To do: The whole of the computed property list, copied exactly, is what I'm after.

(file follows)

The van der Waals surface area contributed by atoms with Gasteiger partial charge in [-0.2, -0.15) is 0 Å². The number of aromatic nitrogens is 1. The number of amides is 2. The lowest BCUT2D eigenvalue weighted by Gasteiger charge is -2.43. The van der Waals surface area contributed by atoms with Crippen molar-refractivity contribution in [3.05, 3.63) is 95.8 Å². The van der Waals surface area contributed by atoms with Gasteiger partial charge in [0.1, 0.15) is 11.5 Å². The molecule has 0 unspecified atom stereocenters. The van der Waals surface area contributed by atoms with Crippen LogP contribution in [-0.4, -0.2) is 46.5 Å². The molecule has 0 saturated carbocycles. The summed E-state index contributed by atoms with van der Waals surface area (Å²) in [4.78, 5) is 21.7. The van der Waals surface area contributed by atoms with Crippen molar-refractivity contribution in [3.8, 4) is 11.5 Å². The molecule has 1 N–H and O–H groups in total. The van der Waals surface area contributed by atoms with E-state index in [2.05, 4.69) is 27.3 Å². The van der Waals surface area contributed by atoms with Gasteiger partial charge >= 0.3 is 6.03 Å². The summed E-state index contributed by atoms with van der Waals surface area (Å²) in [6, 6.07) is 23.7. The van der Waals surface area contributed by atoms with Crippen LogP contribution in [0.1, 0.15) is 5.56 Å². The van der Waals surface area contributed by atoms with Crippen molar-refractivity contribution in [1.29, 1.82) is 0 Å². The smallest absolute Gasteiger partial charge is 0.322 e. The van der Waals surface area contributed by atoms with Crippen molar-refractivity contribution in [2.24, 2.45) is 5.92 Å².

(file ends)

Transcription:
The van der Waals surface area contributed by atoms with Gasteiger partial charge in [-0.2, -0.15) is 0 Å². The number of aromatic nitrogens is 1. The number of amides is 2. The lowest BCUT2D eigenvalue weighted by Gasteiger charge is -2.43. The van der Waals surface area contributed by atoms with Crippen molar-refractivity contribution in [3.05, 3.63) is 95.8 Å². The van der Waals surface area contributed by atoms with Gasteiger partial charge in [0.1, 0.15) is 11.5 Å². The molecule has 0 unspecified atom stereocenters. The van der Waals surface area contributed by atoms with Crippen LogP contribution in [-0.4, -0.2) is 46.5 Å². The molecule has 0 saturated carbocycles. The summed E-state index contributed by atoms with van der Waals surface area (Å²) in [4.78, 5) is 21.7. The van der Waals surface area contributed by atoms with Crippen molar-refractivity contribution in [3.8, 4) is 11.5 Å². The molecule has 1 N–H and O–H groups in total. The van der Waals surface area contributed by atoms with E-state index in [2.05, 4.69) is 27.3 Å². The van der Waals surface area contributed by atoms with Gasteiger partial charge >= 0.3 is 6.03 Å². The summed E-state index contributed by atoms with van der Waals surface area (Å²) in [6, 6.07) is 23.7. The van der Waals surface area contributed by atoms with Crippen LogP contribution in [0.1, 0.15) is 5.56 Å². The van der Waals surface area contributed by atoms with Crippen molar-refractivity contribution in [1.29, 1.82) is 0 Å². The smallest absolute Gasteiger partial charge is 0.322 e. The van der Waals surface area contributed by atoms with Crippen molar-refractivity contribution in [2.24, 2.45) is 5.92 Å².